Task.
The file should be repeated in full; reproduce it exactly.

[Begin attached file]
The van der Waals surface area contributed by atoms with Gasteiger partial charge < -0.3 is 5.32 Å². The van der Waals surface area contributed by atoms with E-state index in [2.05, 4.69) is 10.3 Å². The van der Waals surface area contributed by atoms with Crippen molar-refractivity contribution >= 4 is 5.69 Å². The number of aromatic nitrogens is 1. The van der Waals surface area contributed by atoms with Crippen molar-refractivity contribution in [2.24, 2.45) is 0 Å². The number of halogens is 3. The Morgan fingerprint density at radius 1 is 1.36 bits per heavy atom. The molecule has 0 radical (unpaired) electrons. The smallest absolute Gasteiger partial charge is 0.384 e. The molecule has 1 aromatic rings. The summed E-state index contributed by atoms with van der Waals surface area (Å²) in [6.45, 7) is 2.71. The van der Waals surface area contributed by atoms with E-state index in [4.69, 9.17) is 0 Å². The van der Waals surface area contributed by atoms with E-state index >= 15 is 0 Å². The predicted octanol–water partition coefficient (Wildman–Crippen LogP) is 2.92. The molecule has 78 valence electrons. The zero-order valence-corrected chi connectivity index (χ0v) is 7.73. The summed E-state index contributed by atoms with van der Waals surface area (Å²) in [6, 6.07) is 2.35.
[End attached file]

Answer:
The van der Waals surface area contributed by atoms with Gasteiger partial charge < -0.3 is 5.32 Å². The van der Waals surface area contributed by atoms with E-state index in [2.05, 4.69) is 10.3 Å². The van der Waals surface area contributed by atoms with Crippen molar-refractivity contribution >= 4 is 5.69 Å². The number of aromatic nitrogens is 1. The van der Waals surface area contributed by atoms with Crippen molar-refractivity contribution in [2.24, 2.45) is 0 Å². The number of halogens is 3. The Morgan fingerprint density at radius 1 is 1.36 bits per heavy atom. The molecule has 0 radical (unpaired) electrons. The smallest absolute Gasteiger partial charge is 0.384 e. The molecule has 1 aromatic rings. The summed E-state index contributed by atoms with van der Waals surface area (Å²) in [6.45, 7) is 2.71. The van der Waals surface area contributed by atoms with E-state index in [4.69, 9.17) is 0 Å². The van der Waals surface area contributed by atoms with E-state index >= 15 is 0 Å². The predicted octanol–water partition coefficient (Wildman–Crippen LogP) is 2.92. The molecule has 78 valence electrons. The zero-order valence-corrected chi connectivity index (χ0v) is 7.73. The summed E-state index contributed by atoms with van der Waals surface area (Å²) in [6, 6.07) is 2.35.